As important as the role that free markets play in people’s lives, most people do not know or appreciate how markets function. Most commentators seen and read in the media do not help clear up this widespread misunderstanding. They do not examine their erroneous or outdated mental models of markets.
This blog exists to encourage readers to question everything they currently believe, hear, or read about markets. I will refer to markets rather than economics consistently. Common usage has given the word “economics” meanings that can lead people astray from what happens in markets.
In this blog, I have these 5 objectives:
I will discuss topics that play an essential role in understanding markets. I will make my posts topical when that serves the purpose, but I do not intend to make this Journal a Market newsletter.
Thomas Carlyle reputedly referred to economics as the “dismal science.” This description rings true only in the failure of people to understand a subject that relates to essential facets of their lives. I will make my presentations of these topics interesting.
I promise to not drown readers in data, but when I must, I will strive to make that data as accurate as I can. I have carefully avoided referring to “facts.” What consists of “fact” requires the application of theories, which I will mention below.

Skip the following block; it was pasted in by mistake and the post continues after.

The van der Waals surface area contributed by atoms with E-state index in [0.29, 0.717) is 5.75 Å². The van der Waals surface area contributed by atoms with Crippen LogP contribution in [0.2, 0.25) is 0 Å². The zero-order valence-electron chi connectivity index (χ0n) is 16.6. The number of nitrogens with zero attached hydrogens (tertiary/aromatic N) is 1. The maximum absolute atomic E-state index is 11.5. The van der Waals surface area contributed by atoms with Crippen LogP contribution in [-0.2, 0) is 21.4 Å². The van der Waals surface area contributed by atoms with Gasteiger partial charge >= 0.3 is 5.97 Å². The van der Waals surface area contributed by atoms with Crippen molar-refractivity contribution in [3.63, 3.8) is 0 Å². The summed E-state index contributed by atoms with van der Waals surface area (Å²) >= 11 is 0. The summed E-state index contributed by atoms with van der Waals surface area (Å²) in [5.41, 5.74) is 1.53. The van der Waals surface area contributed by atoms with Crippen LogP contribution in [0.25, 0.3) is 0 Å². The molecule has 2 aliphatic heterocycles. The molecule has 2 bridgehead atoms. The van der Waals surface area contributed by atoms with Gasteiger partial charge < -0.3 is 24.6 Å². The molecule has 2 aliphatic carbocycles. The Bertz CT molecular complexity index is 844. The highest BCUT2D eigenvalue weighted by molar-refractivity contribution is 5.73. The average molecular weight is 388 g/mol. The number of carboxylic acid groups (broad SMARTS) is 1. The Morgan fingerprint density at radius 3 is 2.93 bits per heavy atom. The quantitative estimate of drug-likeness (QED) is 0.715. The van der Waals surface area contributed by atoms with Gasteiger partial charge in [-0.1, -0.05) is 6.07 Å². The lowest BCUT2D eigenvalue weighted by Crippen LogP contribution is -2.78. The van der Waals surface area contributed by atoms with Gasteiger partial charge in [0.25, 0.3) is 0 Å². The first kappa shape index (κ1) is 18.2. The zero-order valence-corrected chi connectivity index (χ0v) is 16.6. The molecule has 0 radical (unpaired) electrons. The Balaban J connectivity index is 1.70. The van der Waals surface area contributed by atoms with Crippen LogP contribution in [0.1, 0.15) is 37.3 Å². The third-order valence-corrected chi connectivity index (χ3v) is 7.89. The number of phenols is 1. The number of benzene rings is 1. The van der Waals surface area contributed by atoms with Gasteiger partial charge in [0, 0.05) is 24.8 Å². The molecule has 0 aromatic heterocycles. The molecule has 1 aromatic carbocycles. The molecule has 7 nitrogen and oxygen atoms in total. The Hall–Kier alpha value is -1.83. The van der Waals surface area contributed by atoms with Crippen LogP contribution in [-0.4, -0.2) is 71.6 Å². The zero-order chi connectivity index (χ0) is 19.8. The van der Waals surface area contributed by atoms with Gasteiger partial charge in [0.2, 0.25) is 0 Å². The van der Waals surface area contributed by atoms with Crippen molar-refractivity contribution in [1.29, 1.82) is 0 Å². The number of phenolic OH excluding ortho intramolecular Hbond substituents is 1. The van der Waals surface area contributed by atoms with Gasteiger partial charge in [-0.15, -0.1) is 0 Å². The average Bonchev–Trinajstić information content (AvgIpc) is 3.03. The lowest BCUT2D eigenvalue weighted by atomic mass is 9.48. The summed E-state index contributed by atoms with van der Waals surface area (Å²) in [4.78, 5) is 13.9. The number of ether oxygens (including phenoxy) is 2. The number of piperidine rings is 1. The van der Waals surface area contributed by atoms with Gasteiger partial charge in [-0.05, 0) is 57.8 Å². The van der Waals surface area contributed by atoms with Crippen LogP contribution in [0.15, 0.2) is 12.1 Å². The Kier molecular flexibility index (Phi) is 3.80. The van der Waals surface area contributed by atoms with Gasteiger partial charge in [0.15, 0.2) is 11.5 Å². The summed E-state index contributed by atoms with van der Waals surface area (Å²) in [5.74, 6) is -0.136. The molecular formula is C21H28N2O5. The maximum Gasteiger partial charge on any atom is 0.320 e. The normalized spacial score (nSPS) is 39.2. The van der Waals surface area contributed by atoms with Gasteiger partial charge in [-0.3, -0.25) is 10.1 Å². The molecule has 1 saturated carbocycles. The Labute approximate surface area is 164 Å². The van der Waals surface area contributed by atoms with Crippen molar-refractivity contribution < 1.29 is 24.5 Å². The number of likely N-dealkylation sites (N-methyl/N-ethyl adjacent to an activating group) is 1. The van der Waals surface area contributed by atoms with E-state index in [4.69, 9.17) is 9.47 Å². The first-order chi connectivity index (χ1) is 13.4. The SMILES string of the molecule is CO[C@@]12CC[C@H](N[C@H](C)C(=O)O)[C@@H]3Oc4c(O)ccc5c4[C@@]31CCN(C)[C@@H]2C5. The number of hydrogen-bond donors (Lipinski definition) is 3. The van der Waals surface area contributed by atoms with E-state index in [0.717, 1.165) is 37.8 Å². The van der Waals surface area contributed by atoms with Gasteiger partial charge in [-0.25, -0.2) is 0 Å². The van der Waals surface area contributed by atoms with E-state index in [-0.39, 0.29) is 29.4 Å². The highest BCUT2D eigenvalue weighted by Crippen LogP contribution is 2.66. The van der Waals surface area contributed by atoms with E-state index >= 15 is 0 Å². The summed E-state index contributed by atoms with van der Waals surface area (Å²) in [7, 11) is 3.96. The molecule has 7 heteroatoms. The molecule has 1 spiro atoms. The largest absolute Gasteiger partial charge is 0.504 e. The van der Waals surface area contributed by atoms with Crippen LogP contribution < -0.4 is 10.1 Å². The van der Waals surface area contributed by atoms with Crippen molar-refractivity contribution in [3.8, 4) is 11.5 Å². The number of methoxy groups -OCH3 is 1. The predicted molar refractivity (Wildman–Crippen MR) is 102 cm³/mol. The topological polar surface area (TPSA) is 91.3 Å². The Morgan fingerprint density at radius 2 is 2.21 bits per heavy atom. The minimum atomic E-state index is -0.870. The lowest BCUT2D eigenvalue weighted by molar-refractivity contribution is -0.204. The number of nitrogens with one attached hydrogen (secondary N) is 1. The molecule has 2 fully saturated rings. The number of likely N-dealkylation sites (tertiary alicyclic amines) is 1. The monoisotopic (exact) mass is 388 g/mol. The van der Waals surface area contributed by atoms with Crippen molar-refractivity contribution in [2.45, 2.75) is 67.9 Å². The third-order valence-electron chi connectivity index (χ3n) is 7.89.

Many statements that I hear about markets do not hold up to logical scrutiny. I will point out logical inconsistencies when I see them, and I will rigorously apply logic to statements I make here.
I include this objective because I frequently hear misuse of the term “theoretical.” People frequently use the word “theory” when they mean “hypothesis.” Theories consist of statements that accurately explain past patterns of behavior and help predict future patterns of behavior. People develop theories through rigorous use of logic, research, and reason. Hypotheses represent reasoned “guesses” about patterns of behavior, but they have not been subjected to the rigorous analysis of theories.
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